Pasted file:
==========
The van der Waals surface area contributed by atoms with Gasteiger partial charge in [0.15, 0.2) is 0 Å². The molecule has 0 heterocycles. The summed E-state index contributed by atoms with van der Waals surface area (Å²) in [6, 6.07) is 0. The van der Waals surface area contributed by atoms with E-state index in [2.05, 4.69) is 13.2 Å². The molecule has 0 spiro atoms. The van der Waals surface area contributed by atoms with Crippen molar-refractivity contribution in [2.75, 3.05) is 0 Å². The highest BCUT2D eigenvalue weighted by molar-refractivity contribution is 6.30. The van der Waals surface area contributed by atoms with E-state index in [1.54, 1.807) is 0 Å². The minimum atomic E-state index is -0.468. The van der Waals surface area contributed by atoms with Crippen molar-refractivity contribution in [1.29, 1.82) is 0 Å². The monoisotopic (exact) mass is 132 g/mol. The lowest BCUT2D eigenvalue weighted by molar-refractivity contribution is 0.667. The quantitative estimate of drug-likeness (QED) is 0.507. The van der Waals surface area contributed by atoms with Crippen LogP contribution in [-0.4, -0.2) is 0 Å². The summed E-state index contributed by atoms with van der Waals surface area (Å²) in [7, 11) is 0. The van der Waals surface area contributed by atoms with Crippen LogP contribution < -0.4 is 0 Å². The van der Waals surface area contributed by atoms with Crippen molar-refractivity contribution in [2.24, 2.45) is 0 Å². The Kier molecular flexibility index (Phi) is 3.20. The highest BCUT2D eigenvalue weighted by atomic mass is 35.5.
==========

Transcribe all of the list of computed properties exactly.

The van der Waals surface area contributed by atoms with Gasteiger partial charge in [0.15, 0.2) is 0 Å². The molecule has 0 heterocycles. The summed E-state index contributed by atoms with van der Waals surface area (Å²) in [6, 6.07) is 0. The van der Waals surface area contributed by atoms with E-state index in [2.05, 4.69) is 13.2 Å². The molecule has 0 spiro atoms. The van der Waals surface area contributed by atoms with Crippen molar-refractivity contribution in [2.75, 3.05) is 0 Å². The highest BCUT2D eigenvalue weighted by molar-refractivity contribution is 6.30. The van der Waals surface area contributed by atoms with E-state index in [1.54, 1.807) is 0 Å². The minimum atomic E-state index is -0.468. The van der Waals surface area contributed by atoms with Crippen molar-refractivity contribution in [1.29, 1.82) is 0 Å². The monoisotopic (exact) mass is 132 g/mol. The lowest BCUT2D eigenvalue weighted by molar-refractivity contribution is 0.667. The quantitative estimate of drug-likeness (QED) is 0.507. The van der Waals surface area contributed by atoms with Crippen LogP contribution in [-0.4, -0.2) is 0 Å². The summed E-state index contributed by atoms with van der Waals surface area (Å²) in [7, 11) is 0. The van der Waals surface area contributed by atoms with Crippen LogP contribution < -0.4 is 0 Å². The van der Waals surface area contributed by atoms with Crippen molar-refractivity contribution in [2.24, 2.45) is 0 Å². The Kier molecular flexibility index (Phi) is 3.20. The highest BCUT2D eigenvalue weighted by atomic mass is 35.5.